Sitara: Let Girls Dream is a fairly effective – if not life-affirmative – short, that combats hard to overcome its tonal shortcomings by trying to pass on an important and competent message. Sadly, neither the intentions nor the message solely shoulder a film, regardless of how dire the need is to tell a particular story if the film falls short on the cinematic front. Sitara is a far better intended film; the end product, however, is miles away from the ‘good’ that is evident in its intentions.
The choices, both narrative and creative, are bold. To tell the story of a 14-year old Pakistani girl forced into child marriage, through animation might not be the conventional preference. But it aids as an acting filter of the grim reality, and makes the film feel lighter than it actually is. Perhaps that’s a reason the film feels diluted. For all one knows, the film should have been a punch in the gut, or a slap on the cheek, at the least. Nevertheless, it’s a brave choice to opt for animation.
Personally, I have an inclination towards well written opening scenes. They establish the fundamental rules of the film. The character arcs begin to draw, and the best of these scenes wrap the absolute lifeblood of the characters the story is about. For instance, the opening moments of this year’s Oscar winning live-action short, The Neighbor’s Window, set the entire platter ready by spelling out the underlying conflict and character motivations. The film builds on from there. Likewise, the opening scene of Sitara is highly potent. It’s funny that I’m using the word potent, a word often associated with masculinity, to describe the opening scene of the film whose protagonist is a victim of this potency.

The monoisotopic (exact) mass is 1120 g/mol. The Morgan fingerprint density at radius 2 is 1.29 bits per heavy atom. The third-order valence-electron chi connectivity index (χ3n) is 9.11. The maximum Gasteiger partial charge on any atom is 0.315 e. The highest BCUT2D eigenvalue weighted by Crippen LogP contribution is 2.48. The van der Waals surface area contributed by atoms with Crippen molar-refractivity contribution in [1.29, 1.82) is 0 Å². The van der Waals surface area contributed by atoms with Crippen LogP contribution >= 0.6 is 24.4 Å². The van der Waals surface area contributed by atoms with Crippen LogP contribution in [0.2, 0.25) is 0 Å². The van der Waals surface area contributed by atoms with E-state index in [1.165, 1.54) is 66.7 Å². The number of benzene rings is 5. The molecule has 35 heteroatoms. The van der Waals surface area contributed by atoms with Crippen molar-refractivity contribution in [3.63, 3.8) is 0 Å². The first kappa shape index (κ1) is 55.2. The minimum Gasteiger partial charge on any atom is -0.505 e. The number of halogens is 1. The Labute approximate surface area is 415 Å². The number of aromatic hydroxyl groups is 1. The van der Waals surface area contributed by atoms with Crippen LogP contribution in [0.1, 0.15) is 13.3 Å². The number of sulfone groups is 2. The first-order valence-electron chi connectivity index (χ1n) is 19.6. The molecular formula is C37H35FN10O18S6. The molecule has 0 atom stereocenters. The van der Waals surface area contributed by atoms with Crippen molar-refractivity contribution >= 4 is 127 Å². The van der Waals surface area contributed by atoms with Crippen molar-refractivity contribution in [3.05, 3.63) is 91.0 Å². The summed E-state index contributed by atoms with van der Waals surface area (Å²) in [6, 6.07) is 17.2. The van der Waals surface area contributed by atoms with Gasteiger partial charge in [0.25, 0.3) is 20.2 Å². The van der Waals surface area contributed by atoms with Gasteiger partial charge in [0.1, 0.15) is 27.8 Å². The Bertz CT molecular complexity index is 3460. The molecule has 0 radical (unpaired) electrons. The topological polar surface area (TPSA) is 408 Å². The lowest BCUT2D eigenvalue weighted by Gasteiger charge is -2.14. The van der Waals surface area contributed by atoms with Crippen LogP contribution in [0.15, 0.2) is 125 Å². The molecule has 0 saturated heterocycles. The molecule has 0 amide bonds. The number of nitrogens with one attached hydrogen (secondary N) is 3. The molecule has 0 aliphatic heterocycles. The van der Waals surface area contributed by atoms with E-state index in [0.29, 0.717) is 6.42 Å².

14-year old Pari and her 6-year old sister, Mehr, make a paper plane and fly it from their rooftop. As the paper takes flight, the delighted girls watch in joy till the paper plane flies all the way down the street until it is crashes after hitting their father. The girls are shocked. It’s simple; their dreams of flying are crushed down by their father, the ‘man’ of the house. From that point, Pari’s life goes down: she takes the stairs, a symbol, to come down. When the father enters, he is accompanied by his son, the girls’ elder brother. There’s tension in the house. We hardly find any tenderness between the father and the girls. A symbol of dominance, the father is huge in size. Almost triple the mother and exponentially higher than the youngest one. It’s clear that the kids don’t stand a chance. As the inevitable happens, the sense of intended redundancy wafts. Mehr notices her parents’ picture from their marriage, and is shocked as she finds a young mother while the father appears the same. It’s a shattering shot. A prevailing circumstance that keeps happening on and on. Pari currently stands where her mother stood years ago. The helplessness is addressed without actually being spoken aloud. But the impact, though, lacks the adequate jolt.
Sharmeen Obaid-Chinoy crafts a film that is not cinematically perfect, but as a story, it represents millions of such girls whose voices are silenced. Perhaps, that’s why it’s a silent film.
That brings me to the point: For a young girl watching this in Pakistan, if the film suffuses her life with positivity, the reviews, irrespective of their artistic judgement, are of no vaule in reality. I sincerely hope it does.
Watch the film’s making, which by itself is inspiring: